US regulators approve Miami terminal alliance

US regulators approve Miami terminal alliance

The agreement between container terminals at Port Miami, pictured, is the first of its kind in the United States.

US maritime regulators have approved an alliance between container terminals at Port Miami to jointly negotiate, set, and approve terminal rates with container lines.

Ports and terminals from Hong Kong to Rotterdam and the US Pacific Northwest have been seeking approval for such agreements to better plan for their future spending and infrastructure needs and strengthen their negotiating power with the mammoth vessel-sharing agreements that begin in April.

“These two facilities are located in very close proximity to one another, and allowing the entities that operate them the ability to communicate on a number of different topics creates an opportunity to achieve efficiencies that potentially can benefit both the Port of Miami and the shipping public more broadly," said US Federal Maritime Commission Chairman Mario Cordero.

The FMC voted on Thursday not to prevent the agreement between the South Florida Container Terminal and the Port of Miami Terminal Operating Company to discuss and agree on matters of rates, charges, rules, and regulations through joint or individual marine terminal operator agreements with ocean common carriers.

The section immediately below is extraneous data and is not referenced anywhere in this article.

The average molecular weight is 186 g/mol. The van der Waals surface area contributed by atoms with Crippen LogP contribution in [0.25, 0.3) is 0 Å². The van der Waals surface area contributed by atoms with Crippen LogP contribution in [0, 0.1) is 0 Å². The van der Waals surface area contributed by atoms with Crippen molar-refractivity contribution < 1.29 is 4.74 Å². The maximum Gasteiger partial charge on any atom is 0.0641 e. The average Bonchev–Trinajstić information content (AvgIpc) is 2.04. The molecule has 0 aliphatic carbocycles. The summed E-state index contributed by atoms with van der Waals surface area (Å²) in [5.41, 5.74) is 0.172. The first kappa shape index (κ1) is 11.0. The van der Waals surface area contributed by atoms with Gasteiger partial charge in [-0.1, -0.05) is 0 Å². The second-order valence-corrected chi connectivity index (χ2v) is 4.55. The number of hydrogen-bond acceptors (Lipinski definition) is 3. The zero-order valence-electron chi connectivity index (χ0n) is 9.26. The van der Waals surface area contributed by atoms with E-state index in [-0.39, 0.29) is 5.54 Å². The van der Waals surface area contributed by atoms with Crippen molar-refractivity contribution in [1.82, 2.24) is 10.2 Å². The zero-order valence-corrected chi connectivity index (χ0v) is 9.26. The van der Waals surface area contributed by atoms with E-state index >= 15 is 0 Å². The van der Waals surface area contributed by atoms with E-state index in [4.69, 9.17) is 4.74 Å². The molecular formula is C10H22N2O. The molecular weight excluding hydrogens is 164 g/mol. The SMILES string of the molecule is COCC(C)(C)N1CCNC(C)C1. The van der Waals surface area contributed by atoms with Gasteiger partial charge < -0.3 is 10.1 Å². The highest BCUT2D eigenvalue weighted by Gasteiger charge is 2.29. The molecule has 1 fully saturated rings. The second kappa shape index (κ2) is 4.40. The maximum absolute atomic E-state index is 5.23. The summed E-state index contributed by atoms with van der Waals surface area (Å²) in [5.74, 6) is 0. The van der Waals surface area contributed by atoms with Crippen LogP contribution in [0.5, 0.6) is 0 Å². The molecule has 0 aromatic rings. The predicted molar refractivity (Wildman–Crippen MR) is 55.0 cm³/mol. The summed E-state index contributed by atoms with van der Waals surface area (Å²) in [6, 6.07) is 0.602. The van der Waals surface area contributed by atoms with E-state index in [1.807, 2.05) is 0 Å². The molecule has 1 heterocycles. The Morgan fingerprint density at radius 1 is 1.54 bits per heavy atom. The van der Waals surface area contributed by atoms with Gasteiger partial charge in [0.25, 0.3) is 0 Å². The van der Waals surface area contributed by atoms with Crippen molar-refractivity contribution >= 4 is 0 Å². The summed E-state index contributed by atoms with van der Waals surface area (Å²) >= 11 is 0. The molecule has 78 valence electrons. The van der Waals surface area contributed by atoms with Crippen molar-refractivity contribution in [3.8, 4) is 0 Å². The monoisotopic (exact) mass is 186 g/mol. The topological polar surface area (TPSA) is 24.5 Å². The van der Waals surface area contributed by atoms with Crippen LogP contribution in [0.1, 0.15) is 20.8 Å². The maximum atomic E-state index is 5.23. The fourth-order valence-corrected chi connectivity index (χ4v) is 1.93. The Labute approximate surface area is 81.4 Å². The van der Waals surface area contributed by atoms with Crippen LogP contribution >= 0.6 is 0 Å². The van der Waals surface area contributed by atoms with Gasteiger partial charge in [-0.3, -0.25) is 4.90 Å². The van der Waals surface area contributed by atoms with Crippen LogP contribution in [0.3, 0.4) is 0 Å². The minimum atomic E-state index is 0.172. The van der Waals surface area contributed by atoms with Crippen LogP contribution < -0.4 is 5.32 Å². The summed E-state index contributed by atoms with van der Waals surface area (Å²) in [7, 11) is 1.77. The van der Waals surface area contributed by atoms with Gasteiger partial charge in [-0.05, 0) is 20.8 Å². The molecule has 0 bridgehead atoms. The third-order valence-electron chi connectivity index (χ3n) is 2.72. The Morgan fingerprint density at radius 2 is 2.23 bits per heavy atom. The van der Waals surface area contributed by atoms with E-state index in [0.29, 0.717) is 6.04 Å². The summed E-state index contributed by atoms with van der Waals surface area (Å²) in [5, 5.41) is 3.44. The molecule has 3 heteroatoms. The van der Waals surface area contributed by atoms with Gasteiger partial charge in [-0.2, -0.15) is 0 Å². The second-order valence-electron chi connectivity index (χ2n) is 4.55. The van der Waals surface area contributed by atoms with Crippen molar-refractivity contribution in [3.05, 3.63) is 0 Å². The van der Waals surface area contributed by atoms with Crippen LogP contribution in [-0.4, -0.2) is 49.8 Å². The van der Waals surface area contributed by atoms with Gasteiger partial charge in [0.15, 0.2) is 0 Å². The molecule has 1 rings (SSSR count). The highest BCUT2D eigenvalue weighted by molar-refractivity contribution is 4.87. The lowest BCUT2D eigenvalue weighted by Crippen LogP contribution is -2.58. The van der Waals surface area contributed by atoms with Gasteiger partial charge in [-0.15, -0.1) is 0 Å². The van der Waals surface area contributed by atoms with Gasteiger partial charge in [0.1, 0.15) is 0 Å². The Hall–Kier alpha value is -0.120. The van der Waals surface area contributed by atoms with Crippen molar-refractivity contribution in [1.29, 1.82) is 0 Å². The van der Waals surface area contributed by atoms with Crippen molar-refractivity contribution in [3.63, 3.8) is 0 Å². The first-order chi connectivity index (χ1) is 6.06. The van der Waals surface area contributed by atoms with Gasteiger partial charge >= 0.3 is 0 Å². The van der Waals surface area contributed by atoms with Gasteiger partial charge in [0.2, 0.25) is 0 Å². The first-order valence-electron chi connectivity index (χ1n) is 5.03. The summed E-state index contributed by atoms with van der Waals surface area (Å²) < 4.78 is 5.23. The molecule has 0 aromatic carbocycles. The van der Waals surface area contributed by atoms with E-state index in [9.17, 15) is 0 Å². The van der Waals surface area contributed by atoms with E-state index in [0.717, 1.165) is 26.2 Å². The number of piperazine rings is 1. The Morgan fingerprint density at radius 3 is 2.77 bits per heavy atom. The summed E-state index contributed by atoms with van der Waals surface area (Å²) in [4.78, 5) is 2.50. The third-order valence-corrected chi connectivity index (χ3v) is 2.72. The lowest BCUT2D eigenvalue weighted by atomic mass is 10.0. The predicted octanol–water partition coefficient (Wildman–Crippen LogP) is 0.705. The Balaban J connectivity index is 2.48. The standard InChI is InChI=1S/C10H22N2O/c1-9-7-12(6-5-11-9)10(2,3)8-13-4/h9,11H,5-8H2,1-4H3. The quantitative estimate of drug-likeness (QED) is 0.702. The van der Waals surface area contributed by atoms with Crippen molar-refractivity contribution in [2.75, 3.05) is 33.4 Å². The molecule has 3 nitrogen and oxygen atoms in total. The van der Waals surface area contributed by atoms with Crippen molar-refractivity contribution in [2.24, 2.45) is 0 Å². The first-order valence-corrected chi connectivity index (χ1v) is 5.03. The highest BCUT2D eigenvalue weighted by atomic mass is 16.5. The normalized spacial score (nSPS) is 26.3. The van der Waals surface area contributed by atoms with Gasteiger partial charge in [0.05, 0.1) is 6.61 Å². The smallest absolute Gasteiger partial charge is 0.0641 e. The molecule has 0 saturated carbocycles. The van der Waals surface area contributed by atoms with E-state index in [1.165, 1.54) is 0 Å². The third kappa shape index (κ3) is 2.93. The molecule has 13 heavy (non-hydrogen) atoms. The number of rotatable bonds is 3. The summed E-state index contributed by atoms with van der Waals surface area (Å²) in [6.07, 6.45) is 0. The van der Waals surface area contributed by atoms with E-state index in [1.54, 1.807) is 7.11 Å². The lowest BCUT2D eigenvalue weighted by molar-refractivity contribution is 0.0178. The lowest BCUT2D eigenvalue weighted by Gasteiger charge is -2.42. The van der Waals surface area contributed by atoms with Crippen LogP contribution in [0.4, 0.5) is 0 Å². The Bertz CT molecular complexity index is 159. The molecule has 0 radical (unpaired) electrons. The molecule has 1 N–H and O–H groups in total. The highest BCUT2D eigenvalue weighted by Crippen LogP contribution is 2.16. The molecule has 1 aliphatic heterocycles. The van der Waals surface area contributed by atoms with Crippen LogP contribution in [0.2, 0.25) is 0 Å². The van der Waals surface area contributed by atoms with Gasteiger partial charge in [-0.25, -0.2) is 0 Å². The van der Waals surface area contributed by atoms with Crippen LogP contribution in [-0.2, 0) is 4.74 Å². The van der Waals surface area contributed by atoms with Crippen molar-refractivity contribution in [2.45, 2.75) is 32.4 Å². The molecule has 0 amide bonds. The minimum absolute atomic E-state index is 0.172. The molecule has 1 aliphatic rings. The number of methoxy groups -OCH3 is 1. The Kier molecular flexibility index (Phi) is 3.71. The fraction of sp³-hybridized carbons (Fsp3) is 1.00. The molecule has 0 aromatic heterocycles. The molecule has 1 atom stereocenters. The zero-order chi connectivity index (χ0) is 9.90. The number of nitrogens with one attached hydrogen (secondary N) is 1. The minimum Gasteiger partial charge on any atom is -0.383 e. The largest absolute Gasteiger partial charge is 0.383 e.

Additionally, the proposal would authorize the terminals to meet individually or as a group with one or more users, including ocean common carriers, to discuss any matters related to rates, charges, rules, and regulations.

Although such agreements are now common practice among container lines, they are still relatively rare quayside, the FMC said.

Like with container lines, the agreement does not permit members to jointly market, sell, or contract with third-parties, such as tug operators and stevedores.

According to FMC Commissioner William Doyle, agreements such as that in Miami are a direct response to the Ocean Alliance, a VSA between China Cosco Lines, Evergreen Line, CMA CGM, and Orient Overseas Container Line.

“Since the Ocean Alliance is allowed to jointly negotiate as an alliance with marine terminals who agree to do so, some marine terminal operators and port authorities may want to explore options for entering into their own alliances where they could jointly negotiate terms and conditions with the ocean carriers,” Doyle said at a North Atlantic Port Association meeting in mid-December.

Additional parties seeking cooperation agreements with the FMC are the South Carolina Ports Authority, PSA International, Hutchison Port Holdings, APM Terminals, DP World, Shanghai International Port Group, and the Port of Rotterdam.

“We’re absolutely going to have more agreements,” FMC Chairman Mario Cordero told in December.

Contact Dustin Braden at and follow him on Twitter: @dustin_joc.